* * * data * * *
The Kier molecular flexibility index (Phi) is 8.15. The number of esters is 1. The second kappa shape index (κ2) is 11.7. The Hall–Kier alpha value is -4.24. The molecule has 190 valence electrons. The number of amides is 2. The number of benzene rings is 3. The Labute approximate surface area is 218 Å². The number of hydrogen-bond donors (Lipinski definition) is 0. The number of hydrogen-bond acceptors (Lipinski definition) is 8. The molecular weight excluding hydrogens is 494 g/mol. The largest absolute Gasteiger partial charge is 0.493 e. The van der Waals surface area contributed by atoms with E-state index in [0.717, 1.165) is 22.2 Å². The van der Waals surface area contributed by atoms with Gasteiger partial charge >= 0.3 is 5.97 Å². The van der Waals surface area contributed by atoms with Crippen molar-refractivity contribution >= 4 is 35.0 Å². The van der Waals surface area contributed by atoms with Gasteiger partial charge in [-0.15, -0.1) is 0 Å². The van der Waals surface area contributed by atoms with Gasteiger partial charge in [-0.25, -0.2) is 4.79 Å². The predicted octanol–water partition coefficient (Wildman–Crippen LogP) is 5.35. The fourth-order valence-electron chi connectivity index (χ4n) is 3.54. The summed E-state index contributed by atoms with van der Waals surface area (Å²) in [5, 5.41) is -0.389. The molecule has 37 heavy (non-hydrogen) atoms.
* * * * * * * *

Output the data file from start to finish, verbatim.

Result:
The Kier molecular flexibility index (Phi) is 8.15. The number of esters is 1. The second kappa shape index (κ2) is 11.7. The Hall–Kier alpha value is -4.24. The molecule has 190 valence electrons. The number of amides is 2. The number of benzene rings is 3. The Labute approximate surface area is 218 Å². The number of hydrogen-bond donors (Lipinski definition) is 0. The number of hydrogen-bond acceptors (Lipinski definition) is 8. The molecular weight excluding hydrogens is 494 g/mol. The largest absolute Gasteiger partial charge is 0.493 e. The van der Waals surface area contributed by atoms with E-state index in [0.717, 1.165) is 22.2 Å². The van der Waals surface area contributed by atoms with Gasteiger partial charge >= 0.3 is 5.97 Å². The van der Waals surface area contributed by atoms with Crippen molar-refractivity contribution >= 4 is 35.0 Å². The van der Waals surface area contributed by atoms with Gasteiger partial charge in [-0.15, -0.1) is 0 Å². The van der Waals surface area contributed by atoms with Gasteiger partial charge in [-0.25, -0.2) is 4.79 Å². The predicted octanol–water partition coefficient (Wildman–Crippen LogP) is 5.35. The fourth-order valence-electron chi connectivity index (χ4n) is 3.54. The summed E-state index contributed by atoms with van der Waals surface area (Å²) in [5, 5.41) is -0.389. The molecule has 37 heavy (non-hydrogen) atoms.